Thursday, October 21, 2010

SEPIA SATURDAY: Shattering Bubbles of Time

Every moment is a bursting bubble of time, gone even as it happens.

This concept has fascinated me -- and Landron -- for a very long time. The Shattering of Time.

Nothing embodies this concept more than "A Trip Down Market Street", perhaps the most important film ever made in and about San Francisco.
I was pleased that 60 Minutes chose to feature it and the recent conclusion that it was not made in 1905 -- as was long assumed -- but in April 1906, likely days before the great earthquake and fire if not the day before. In 12 minutes of real time, we see people, buildings, vehicles and animals, many of which likely perished shortly after the film was made. The only familiar sites are the street itself and the ferry building in the distance that at first looks like a painted stage set and then becomes increasingly real as the camera nears.
It's at the ferry building, in the final minute of the film, that things become truly fascinating and the images are closer, more fleeting and transcendent. The man in the Eureka - California wagon appears for less than a doezen frames, but I find myself wanting to know his story.
The car driving erratically with a group of men in bowler hats equally fascinates me.
As we arrive at the end of Market and seem nearly to crash into the Ferry Building, men gawk and women seem to either sneer or demure. Who is the woman in the cape? The woman on the left seems equally dubious about being captured on camera.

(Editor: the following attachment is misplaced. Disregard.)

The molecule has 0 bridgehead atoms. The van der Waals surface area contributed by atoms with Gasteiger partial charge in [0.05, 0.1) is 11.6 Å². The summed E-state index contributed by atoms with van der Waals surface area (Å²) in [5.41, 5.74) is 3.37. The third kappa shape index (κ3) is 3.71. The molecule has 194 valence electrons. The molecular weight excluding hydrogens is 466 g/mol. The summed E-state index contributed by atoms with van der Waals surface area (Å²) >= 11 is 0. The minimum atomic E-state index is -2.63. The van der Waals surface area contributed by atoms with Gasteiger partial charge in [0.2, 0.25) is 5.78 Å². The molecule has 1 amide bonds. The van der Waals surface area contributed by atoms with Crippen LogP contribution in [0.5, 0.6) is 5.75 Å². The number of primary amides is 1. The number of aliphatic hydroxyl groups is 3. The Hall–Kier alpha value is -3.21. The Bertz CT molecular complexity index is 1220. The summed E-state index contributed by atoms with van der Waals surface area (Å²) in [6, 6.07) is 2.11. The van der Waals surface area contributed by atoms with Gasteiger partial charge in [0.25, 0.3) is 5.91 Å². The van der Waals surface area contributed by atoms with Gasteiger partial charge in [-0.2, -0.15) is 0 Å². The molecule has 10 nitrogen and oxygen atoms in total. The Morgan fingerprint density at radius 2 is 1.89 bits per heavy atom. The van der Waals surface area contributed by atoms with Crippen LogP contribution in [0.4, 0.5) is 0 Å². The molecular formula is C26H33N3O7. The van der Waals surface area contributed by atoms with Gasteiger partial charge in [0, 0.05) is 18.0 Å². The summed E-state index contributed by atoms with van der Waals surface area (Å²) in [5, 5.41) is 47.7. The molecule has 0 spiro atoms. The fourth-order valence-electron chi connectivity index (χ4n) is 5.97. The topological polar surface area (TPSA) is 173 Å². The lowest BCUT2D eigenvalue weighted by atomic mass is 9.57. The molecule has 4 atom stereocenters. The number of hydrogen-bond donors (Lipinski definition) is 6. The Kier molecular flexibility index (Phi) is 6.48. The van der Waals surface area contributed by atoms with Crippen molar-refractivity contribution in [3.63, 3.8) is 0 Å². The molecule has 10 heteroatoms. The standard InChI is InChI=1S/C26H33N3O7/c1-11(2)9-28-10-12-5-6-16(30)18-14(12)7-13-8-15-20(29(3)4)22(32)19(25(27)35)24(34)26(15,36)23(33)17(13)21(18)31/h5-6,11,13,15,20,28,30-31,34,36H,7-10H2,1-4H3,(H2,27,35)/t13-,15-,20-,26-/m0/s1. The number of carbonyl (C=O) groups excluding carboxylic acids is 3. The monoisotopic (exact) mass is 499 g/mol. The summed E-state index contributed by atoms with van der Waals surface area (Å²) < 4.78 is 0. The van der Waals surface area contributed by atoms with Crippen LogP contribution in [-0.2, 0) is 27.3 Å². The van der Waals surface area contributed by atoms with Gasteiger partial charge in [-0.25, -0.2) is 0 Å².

Suddenly, this cheeky fellow on the right races in, seemingly aware that this is a chance to be caught for posterity but not aware of the fate facing him mere days or hours ahead.
Finally the cable car and the camera rest for a moment, but not the action. We see this trio of men standing near the ferry building's corner stone.

The camera is motionless, but the old man's long gray beard dances in the Pacific breezes. Just a few years earlier audiences were fascinated when they witnessed trees and grass blowing in the wind in films by the Lumiere brothers. The very concept of capturing the action of wind was completely revolutionary. Seeing this old man, the emotion of his eyes only faintly shadowed by the brim of his hat, I wonder if he could have been part of the gold rush less than 50 years earlier.